Former Vice President Joe Biden became the first candidate to apologize to members of the Democrat Party for the lack of representation at the next Democratic debate on December 19th.
There are currently only six candidates who have qualified for the debate and all of them are white. Two are women.
The candidates are Biden, Massachusetts Senator Elizabeth Warren, Vermont Senator Bernie Sanders, Minnesota Senator Amy Klobuchar, South Bend Mayor Pete Buttigieg, and billionaire Tom Steyer.
“It’s not representative of the party,” the former vice president said, according to the Western Journal.
“But you can’t dictate who is going to be the nominee, who’s going to be able to garner votes, who’s going to be able to stay in the race,” he added, referencing the Democratic National Committee’s set criteria for qualifying for the debates.
On possibility of a debate stage of all-white candidates, Joe Biden tells @ABC News, "Obviously it's not representative of the Democratic Party."
— ABC News (@ABC) December 6, 2019
The Western Journal adds:
Thus far, two candidates of color have met the fundraising criteria — Rep. Tulsi Gabbard of Hawaii, a Samoan-American, and entrepreneur Andrew Yang, an Asian-American — but are both one qualifying poll short of making it into the field. To count towards admission at the debate, a poll must be released between Oct. 16 and Dec. 12, according to USA Today.
New Jersey Sen. Cory Booker, whose campaign has never reached escape velocity from that 1-2 percent polling range that’s already ended so many candidacies, has pointed out that there are now “more billionaires than black people” in the Democratic race.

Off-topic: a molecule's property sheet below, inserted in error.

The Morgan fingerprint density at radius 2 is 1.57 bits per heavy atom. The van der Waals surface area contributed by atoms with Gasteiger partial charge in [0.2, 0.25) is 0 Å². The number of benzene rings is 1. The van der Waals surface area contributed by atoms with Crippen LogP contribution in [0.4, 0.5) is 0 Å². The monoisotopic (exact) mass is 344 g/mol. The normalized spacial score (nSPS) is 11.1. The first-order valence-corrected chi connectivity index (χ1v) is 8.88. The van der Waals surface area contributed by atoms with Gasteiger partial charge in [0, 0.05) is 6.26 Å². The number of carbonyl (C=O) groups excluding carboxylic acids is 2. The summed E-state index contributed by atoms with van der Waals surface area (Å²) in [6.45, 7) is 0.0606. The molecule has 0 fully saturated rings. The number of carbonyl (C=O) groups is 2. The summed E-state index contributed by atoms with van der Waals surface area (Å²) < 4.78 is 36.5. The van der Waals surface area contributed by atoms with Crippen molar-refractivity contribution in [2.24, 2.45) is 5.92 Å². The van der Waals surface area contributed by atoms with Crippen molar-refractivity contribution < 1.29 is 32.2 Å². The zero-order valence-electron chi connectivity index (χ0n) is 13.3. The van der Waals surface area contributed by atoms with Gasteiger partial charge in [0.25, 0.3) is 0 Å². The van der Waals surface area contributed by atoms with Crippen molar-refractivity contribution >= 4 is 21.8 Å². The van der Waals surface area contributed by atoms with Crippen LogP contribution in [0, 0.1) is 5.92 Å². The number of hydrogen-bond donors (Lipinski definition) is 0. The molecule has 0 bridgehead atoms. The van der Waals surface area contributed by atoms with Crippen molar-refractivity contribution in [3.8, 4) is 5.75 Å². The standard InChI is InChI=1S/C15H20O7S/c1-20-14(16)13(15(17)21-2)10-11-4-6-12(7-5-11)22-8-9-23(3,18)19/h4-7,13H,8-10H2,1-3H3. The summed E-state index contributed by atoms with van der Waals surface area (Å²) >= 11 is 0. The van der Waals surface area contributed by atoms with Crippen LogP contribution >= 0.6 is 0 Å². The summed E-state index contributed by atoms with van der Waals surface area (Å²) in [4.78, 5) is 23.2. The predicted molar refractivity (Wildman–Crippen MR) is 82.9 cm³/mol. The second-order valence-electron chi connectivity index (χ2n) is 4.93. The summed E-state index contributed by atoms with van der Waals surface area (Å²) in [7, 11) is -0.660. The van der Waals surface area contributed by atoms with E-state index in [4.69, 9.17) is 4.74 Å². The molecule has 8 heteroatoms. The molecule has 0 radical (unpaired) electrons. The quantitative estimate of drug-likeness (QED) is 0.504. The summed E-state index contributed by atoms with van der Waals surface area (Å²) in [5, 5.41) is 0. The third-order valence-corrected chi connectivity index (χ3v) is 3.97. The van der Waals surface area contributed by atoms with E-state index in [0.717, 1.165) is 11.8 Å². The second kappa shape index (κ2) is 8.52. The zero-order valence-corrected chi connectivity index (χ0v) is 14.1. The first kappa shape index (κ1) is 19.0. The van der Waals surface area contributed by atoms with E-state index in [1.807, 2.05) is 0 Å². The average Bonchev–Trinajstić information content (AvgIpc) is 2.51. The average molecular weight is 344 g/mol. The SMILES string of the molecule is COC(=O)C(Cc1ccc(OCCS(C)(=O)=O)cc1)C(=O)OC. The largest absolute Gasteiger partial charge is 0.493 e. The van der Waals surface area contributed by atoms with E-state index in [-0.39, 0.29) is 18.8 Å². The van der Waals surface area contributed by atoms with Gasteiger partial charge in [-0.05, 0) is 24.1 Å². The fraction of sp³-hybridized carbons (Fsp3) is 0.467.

The Associated Press reported on Sunday that New Jersey Senator Cory Booker has also not qualified for the debate.
“He’s met the threshold of donors required to qualify but he has yet to hit the polling qualifications — either 4% support in at least four polls or 6% support in two early-state polls. The deadline is Thursday, and he’s yet to hit the mark on a single poll,” the Associated Press reports, noting he has just three days to meet the mark.
Booker said such measurements benefit candidates who can afford to air television ads and do not reflect the feelings of Iowa voters. Over his four-day trip, Booker frequently received standing ovations at events ranging from town halls to forums with Teamsters union members and farmers. He brought several voters close to tears, shared corny jokes and gleefully posed for photos with voters, sometimes alongside his girlfriend, actress Rosario Dawson.
“I’m a little upset with the (Democratic National Committee) right now because they seem to be trying to make the decisions for you,” he told a Sunday afternoon crowd gathered in a Dubuque bar.
Booker also noted the New Hampshire Democratic Party voted this weekend to send the DNC a statement urging the party to revisit the qualifying standards for the debate to ensure greater diversity and give voters “the greatest opportunity” to hear from the candidates.